This week, a sub-committee of Labour's National Executive Committee (NEC) agreed to block McDonald's proposal for exhibiting at Labour Party Conference this year.
It has been reported that the decision was primarily motivated by McDonald's refusal to recognise the Bakers' Food And Allied Workers Union (BFAW) and other unions.
As a member of the NEC elected by constituency members, I tweeted in response to the decision that "It's great that @UKLabour is standing up for trade union rights at McDonald's."
The reason I back the decision is that McDonalds must end their refusal to recognise trade unions. It is the mainstream position in our movement that companies should recognise trade unions, and in this particular case McDonalds need to meet with the BFAWU union to discuss how they can improve conditions for workers.
Indeed, there is a growing campaign led by trade unions internationally in the fast food industry, and Jeremy Corbyn tweeted on the 14 April his support for the #fastfoodglobal day of action.
Campaigners have specifically expressed concern that McDonalds has been at the forefront of anti-union practices which affect the daily lives of thousands of their workers across the globe. That is why - whilst much media attention has focussed on those using the decision to make cheap political points- trade unions, who have worked hard to attempt to get companies like McDonalds to end casualisation and recognise trade unions, welcomed the decision.
A statement by Ian Hodson, President of BFAWU welcomed Monday's decision, explaining that "we have been organising workers in McDonalds who have highlighted many areas of concern regarding their employment and we urge McDonalds, the world's second largest employer, to become a good business role model instead of being the leaders in the race to the bottom."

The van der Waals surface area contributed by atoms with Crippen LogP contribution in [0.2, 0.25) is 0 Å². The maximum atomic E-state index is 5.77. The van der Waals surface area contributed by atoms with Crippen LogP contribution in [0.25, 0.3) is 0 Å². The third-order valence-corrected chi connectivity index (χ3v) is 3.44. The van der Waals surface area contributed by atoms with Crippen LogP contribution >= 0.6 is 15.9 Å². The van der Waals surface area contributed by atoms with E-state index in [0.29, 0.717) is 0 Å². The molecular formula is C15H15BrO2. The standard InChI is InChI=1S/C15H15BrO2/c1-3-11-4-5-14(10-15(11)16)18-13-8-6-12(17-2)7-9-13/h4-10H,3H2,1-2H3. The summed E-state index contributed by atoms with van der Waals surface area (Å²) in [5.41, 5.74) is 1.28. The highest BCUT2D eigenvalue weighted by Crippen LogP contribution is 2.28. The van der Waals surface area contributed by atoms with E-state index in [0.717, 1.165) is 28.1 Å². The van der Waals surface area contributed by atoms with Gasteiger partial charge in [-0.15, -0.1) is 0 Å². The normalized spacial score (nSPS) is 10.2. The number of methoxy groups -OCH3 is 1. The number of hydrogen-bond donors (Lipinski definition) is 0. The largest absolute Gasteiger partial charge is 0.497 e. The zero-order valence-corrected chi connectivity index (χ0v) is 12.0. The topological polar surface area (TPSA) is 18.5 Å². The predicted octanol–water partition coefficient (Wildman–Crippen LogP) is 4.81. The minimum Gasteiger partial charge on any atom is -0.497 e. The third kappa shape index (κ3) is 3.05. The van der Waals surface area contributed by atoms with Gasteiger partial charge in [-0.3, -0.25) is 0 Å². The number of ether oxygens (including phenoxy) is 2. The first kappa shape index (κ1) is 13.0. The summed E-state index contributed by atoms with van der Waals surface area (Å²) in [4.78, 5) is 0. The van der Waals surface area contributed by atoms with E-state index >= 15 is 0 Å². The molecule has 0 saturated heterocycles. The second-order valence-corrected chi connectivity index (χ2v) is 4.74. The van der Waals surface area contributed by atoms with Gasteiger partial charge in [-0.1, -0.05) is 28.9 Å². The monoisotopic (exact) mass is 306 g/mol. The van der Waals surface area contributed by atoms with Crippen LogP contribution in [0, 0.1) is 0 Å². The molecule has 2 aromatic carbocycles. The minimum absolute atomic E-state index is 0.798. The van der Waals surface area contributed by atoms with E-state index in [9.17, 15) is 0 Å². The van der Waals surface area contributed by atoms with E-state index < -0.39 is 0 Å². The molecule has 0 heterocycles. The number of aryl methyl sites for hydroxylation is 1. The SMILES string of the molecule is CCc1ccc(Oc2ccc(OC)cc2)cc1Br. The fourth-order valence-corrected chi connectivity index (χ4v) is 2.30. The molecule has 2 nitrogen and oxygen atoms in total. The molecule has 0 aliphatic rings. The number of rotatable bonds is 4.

Whilst welcoming the recent decision (following international and British campaigning on the issue) to "offer workers contracts of employment instead of their reliance on zero hour contracts", it concluded by calling "on the management to meet us to discuss the benefits of union membership; to end inequality and scrap the youth rate to pay a wage in line with their place as one of the most profitable businesses in the world."
If Monday's decision to turn down a stand at Labour conference focuses attention on trade union non-recognition at McDonalds, it's worth it. As a letter this week in The Guardian from unions and others put it "We say to McDonald's: if you can rebrand so much in your stores, from store layout to children's meals, surely you can adapt your business model, with the mega profits generated by your workforce, to recognise your workers' union and meet with the BFAWU now."
More generally, Labour members and supporters voted overwhelmingly last summer for clear, principled leadership which would stand up for working people, not stand by. Supporting our trade unions - and Labour's historic link with them - is vital to doing this.
Ken Livingstone is re-running for the Labour Party's National Executive Committee as part of the Centre-Left Grassroots Alliance ticket. Nominations are now open and each Constituency can nominate up to six candidates. You can follow his campaign on Facebook and Twitter, and find out more information about the CLGA here